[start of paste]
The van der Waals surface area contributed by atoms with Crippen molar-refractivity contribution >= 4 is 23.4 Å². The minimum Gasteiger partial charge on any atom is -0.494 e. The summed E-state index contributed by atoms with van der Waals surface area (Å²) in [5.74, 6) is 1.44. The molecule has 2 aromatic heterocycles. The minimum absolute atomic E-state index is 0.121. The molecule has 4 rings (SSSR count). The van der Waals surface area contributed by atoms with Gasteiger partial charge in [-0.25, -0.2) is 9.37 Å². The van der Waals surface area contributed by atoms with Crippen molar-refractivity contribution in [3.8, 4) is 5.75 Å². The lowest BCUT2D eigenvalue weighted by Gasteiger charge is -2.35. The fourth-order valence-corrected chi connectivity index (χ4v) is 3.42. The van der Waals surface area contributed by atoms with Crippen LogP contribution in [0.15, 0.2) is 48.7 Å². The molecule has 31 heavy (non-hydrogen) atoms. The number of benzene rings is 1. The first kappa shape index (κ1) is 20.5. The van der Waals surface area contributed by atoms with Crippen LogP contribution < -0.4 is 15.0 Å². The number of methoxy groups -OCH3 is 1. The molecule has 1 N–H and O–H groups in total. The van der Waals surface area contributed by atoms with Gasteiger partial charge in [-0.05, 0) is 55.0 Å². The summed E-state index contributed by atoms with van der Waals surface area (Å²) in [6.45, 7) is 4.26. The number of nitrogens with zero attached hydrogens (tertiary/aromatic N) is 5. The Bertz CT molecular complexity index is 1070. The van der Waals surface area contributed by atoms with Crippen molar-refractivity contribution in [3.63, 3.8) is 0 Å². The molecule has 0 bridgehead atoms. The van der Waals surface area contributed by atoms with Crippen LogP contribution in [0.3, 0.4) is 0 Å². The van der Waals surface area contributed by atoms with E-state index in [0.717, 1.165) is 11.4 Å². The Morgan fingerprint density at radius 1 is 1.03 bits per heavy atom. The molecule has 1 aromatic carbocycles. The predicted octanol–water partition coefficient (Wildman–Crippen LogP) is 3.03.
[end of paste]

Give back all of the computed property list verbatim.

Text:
The van der Waals surface area contributed by atoms with Crippen molar-refractivity contribution >= 4 is 23.4 Å². The minimum Gasteiger partial charge on any atom is -0.494 e. The summed E-state index contributed by atoms with van der Waals surface area (Å²) in [5.74, 6) is 1.44. The molecule has 2 aromatic heterocycles. The minimum absolute atomic E-state index is 0.121. The molecule has 4 rings (SSSR count). The van der Waals surface area contributed by atoms with Gasteiger partial charge in [-0.25, -0.2) is 9.37 Å². The van der Waals surface area contributed by atoms with Crippen molar-refractivity contribution in [3.8, 4) is 5.75 Å². The lowest BCUT2D eigenvalue weighted by Gasteiger charge is -2.35. The fourth-order valence-corrected chi connectivity index (χ4v) is 3.42. The van der Waals surface area contributed by atoms with Crippen LogP contribution in [0.15, 0.2) is 48.7 Å². The molecule has 31 heavy (non-hydrogen) atoms. The number of benzene rings is 1. The first kappa shape index (κ1) is 20.5. The van der Waals surface area contributed by atoms with Crippen LogP contribution < -0.4 is 15.0 Å². The number of methoxy groups -OCH3 is 1. The molecule has 1 N–H and O–H groups in total. The van der Waals surface area contributed by atoms with Gasteiger partial charge in [-0.05, 0) is 55.0 Å². The summed E-state index contributed by atoms with van der Waals surface area (Å²) in [6.45, 7) is 4.26. The number of nitrogens with zero attached hydrogens (tertiary/aromatic N) is 5. The Bertz CT molecular complexity index is 1070. The van der Waals surface area contributed by atoms with Crippen molar-refractivity contribution in [3.63, 3.8) is 0 Å². The molecule has 0 bridgehead atoms. The van der Waals surface area contributed by atoms with Crippen LogP contribution in [0.3, 0.4) is 0 Å². The van der Waals surface area contributed by atoms with E-state index in [0.717, 1.165) is 11.4 Å². The Morgan fingerprint density at radius 1 is 1.03 bits per heavy atom. The molecule has 1 aromatic carbocycles. The predicted octanol–water partition coefficient (Wildman–Crippen LogP) is 3.03.